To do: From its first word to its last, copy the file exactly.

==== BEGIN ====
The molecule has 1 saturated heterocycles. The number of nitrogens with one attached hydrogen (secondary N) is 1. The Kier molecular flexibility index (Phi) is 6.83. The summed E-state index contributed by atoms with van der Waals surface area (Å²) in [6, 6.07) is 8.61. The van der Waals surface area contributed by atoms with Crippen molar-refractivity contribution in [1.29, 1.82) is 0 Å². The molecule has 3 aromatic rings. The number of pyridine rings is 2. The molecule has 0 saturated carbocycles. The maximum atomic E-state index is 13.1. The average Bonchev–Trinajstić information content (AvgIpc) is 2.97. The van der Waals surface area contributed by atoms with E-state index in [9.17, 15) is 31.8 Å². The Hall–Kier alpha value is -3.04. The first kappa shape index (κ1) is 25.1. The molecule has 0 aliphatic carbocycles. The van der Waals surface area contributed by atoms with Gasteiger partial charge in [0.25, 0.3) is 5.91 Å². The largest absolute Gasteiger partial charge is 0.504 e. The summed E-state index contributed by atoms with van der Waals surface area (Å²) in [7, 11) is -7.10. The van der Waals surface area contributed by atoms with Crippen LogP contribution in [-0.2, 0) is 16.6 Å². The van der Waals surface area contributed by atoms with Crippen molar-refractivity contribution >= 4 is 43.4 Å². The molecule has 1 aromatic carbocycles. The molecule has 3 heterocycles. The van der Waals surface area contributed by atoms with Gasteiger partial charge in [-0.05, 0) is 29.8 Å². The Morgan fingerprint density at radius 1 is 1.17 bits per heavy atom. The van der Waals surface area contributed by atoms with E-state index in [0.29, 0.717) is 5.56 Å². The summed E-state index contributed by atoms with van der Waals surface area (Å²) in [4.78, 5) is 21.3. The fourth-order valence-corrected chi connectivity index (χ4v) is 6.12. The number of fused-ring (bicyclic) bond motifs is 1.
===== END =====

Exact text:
The molecule has 1 saturated heterocycles. The number of nitrogens with one attached hydrogen (secondary N) is 1. The Kier molecular flexibility index (Phi) is 6.83. The summed E-state index contributed by atoms with van der Waals surface area (Å²) in [6, 6.07) is 8.61. The van der Waals surface area contributed by atoms with Crippen molar-refractivity contribution in [1.29, 1.82) is 0 Å². The molecule has 3 aromatic rings. The number of pyridine rings is 2. The molecule has 0 saturated carbocycles. The maximum atomic E-state index is 13.1. The average Bonchev–Trinajstić information content (AvgIpc) is 2.97. The van der Waals surface area contributed by atoms with E-state index in [9.17, 15) is 31.8 Å². The Hall–Kier alpha value is -3.04. The first kappa shape index (κ1) is 25.1. The molecule has 0 aliphatic carbocycles. The van der Waals surface area contributed by atoms with Gasteiger partial charge in [0.25, 0.3) is 5.91 Å². The largest absolute Gasteiger partial charge is 0.504 e. The summed E-state index contributed by atoms with van der Waals surface area (Å²) in [7, 11) is -7.10. The van der Waals surface area contributed by atoms with Crippen LogP contribution in [-0.2, 0) is 16.6 Å². The van der Waals surface area contributed by atoms with Crippen molar-refractivity contribution >= 4 is 43.4 Å². The molecule has 1 aromatic carbocycles. The molecule has 3 heterocycles. The van der Waals surface area contributed by atoms with Gasteiger partial charge in [-0.05, 0) is 29.8 Å². The Morgan fingerprint density at radius 1 is 1.17 bits per heavy atom. The van der Waals surface area contributed by atoms with E-state index in [0.29, 0.717) is 5.56 Å². The summed E-state index contributed by atoms with van der Waals surface area (Å²) in [4.78, 5) is 21.3. The fourth-order valence-corrected chi connectivity index (χ4v) is 6.12. The number of fused-ring (bicyclic) bond motifs is 1.